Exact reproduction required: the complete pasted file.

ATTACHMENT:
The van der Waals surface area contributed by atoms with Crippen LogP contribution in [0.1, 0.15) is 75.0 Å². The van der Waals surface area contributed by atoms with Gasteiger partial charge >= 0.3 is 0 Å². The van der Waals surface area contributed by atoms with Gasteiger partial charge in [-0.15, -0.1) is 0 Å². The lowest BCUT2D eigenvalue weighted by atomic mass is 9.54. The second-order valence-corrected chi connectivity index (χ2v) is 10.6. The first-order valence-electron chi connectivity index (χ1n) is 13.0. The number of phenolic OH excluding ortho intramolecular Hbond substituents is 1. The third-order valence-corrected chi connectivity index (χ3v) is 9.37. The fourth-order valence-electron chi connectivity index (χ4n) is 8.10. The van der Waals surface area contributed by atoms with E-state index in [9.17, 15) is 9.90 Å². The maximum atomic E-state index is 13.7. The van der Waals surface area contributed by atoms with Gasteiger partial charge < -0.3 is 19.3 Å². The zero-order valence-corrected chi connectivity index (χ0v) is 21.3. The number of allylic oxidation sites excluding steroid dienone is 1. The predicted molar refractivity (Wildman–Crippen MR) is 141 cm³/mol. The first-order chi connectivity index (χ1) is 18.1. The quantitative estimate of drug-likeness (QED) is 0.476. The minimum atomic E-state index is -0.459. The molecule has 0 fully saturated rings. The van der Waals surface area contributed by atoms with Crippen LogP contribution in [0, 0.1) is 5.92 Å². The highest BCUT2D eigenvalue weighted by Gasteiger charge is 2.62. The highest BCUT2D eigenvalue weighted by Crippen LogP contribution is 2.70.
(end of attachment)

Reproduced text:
The van der Waals surface area contributed by atoms with Crippen LogP contribution in [0.1, 0.15) is 75.0 Å². The van der Waals surface area contributed by atoms with Gasteiger partial charge >= 0.3 is 0 Å². The van der Waals surface area contributed by atoms with Gasteiger partial charge in [-0.15, -0.1) is 0 Å². The lowest BCUT2D eigenvalue weighted by atomic mass is 9.54. The second-order valence-corrected chi connectivity index (χ2v) is 10.6. The first-order valence-electron chi connectivity index (χ1n) is 13.0. The number of phenolic OH excluding ortho intramolecular Hbond substituents is 1. The third-order valence-corrected chi connectivity index (χ3v) is 9.37. The fourth-order valence-electron chi connectivity index (χ4n) is 8.10. The van der Waals surface area contributed by atoms with E-state index in [9.17, 15) is 9.90 Å². The maximum atomic E-state index is 13.7. The van der Waals surface area contributed by atoms with Gasteiger partial charge < -0.3 is 19.3 Å². The zero-order valence-corrected chi connectivity index (χ0v) is 21.3. The number of allylic oxidation sites excluding steroid dienone is 1. The predicted molar refractivity (Wildman–Crippen MR) is 141 cm³/mol. The first-order chi connectivity index (χ1) is 18.1. The quantitative estimate of drug-likeness (QED) is 0.476. The minimum atomic E-state index is -0.459. The molecule has 0 fully saturated rings. The van der Waals surface area contributed by atoms with Crippen LogP contribution in [0, 0.1) is 5.92 Å². The highest BCUT2D eigenvalue weighted by Gasteiger charge is 2.62. The highest BCUT2D eigenvalue weighted by Crippen LogP contribution is 2.70.